Get pro tips on recipe development. See how knowing your audience, tasting, testing, clarity and teamwork are the ingredients for success! #recipetips #cookwell
Since joining the Campbell team, I will never look at recipes the same way again. A lot of care and expertise goes into developing recipes that resonate with consumers. There can be a big difference between those that are professionally developed and those that are created by an amateur—I learned this first hand. While cooking dinner one evening, blindly following a drool-worthy cauliflower crust pizza recipe, I had no doubt the result would be delicious. However, to my hangry disappointment, I dined on flavorless, tomato cauliflower mush instead of the delectable pizza promised in the blog pictures.
Poorly developed recipes can ruin an evening and frustrate followers and clients. In contrast, well designed recipes build trust with clients and customers and keep them coming back. My first introduction to professional recipe development provided a glimpse into the complexity behind professionally developed recipes.
Testing, Tasting, & Teamwork in the KitchenContrary to popular belief, in 2018, the NPD Group reported more than 80% of eating occasions were prepared and consumed at home.1 What does this mean? Most people eat and cook at home, likely increasing recipe use and demand.
Tasty and replicable recipes take planning. I’ll admit, I’ve created a delicious dish and quickly shared the recipe with friends and family. Is it fine-tuned? No. Is it replicable? Hopefully. Was I excited about it? Absolutely!
Recipes at Campbell aren’t just thrown together and posted. The process involves numerous taste panels and cooking trials. A team of nutrition professionals, culinary chefs, professional recipe developers, marketers, product developers, and others evaluate all aspects of a recipe. They assess recipes based on taste, nutritional profile, visual appeal, texture, number of ingredients, cost, etc. The end goal is a flavor-packed recipe that is delicious, easy-to-make, budget friendly, and one the family will love.
Most nutrition professionals don’t have the support of professional test kitchens, but this shouldn’t discourage you from sharing your recipes with your clients or consumers. I sat down with Jane Freiman, Director of Campbell Consumer Test Kitchen, who shared her pro tips on best practices in recipe development.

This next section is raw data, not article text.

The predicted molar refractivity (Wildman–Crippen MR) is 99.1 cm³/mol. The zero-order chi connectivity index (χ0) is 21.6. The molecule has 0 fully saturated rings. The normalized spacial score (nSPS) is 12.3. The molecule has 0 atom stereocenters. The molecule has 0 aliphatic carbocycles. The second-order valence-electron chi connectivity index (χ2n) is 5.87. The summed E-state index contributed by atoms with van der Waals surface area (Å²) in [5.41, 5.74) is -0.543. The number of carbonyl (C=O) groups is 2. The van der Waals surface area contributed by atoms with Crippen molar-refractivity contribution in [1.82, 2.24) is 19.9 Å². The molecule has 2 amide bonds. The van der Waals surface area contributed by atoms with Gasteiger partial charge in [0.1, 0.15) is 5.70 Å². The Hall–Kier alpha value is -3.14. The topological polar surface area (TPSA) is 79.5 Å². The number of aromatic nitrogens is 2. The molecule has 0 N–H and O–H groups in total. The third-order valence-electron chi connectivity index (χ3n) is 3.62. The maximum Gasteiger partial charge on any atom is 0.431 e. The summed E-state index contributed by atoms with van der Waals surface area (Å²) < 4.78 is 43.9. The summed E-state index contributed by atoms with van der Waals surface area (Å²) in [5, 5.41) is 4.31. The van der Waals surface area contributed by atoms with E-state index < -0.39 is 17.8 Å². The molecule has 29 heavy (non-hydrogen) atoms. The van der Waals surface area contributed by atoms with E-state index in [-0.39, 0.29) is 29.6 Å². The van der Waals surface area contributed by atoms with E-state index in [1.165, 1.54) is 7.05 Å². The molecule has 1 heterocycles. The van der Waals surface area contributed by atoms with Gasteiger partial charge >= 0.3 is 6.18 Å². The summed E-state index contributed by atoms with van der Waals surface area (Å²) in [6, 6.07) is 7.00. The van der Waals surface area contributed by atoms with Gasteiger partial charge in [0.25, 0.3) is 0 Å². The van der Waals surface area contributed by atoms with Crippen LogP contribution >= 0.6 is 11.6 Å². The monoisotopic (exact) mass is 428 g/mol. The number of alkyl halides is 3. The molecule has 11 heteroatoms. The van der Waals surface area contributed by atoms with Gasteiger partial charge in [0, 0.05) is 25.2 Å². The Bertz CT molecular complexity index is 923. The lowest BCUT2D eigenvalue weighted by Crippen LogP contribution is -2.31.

A Dietitian’s Secret WeaponA good recipe establishes a relationship, builds trust, and increases engagement with clients. When developed well, dietitians can use recipes as a vital tool to foster lifestyle change.
Turn Recommendations into ActionsA well-developed recipe transforms abstract nutrition recommendations into actionable tasks. When a dietitian recommends adding more fiber into a diet, hands the client a recipe for Indian-Spiced Cauliflower with Chickpeas & Farro, and proceeds to walk the client through the recipe highlighting the sources of fiber, the take home message is more meaningful.
Increase Client & Consumer RetentionWhether you counsel clients one on one or publish content online, your audience should feel that healthy eating is obtainable. Recipes developed with best practices are essential to building this confidence in consumers and help the publisher maintain credibility. At Campbell, I’ve learned how recipes help us bring consumers back to our products and brands. The same can be true for your clinical practice or in a public health setting.
Recipes are a powerful tool. When developed thoughtfully, they can build relationships and trust with clients or consumers, while providing them with a delicious experience. Use our pro tips to help create recipes that appeal to your audience and grow your practice.In best health,Elise
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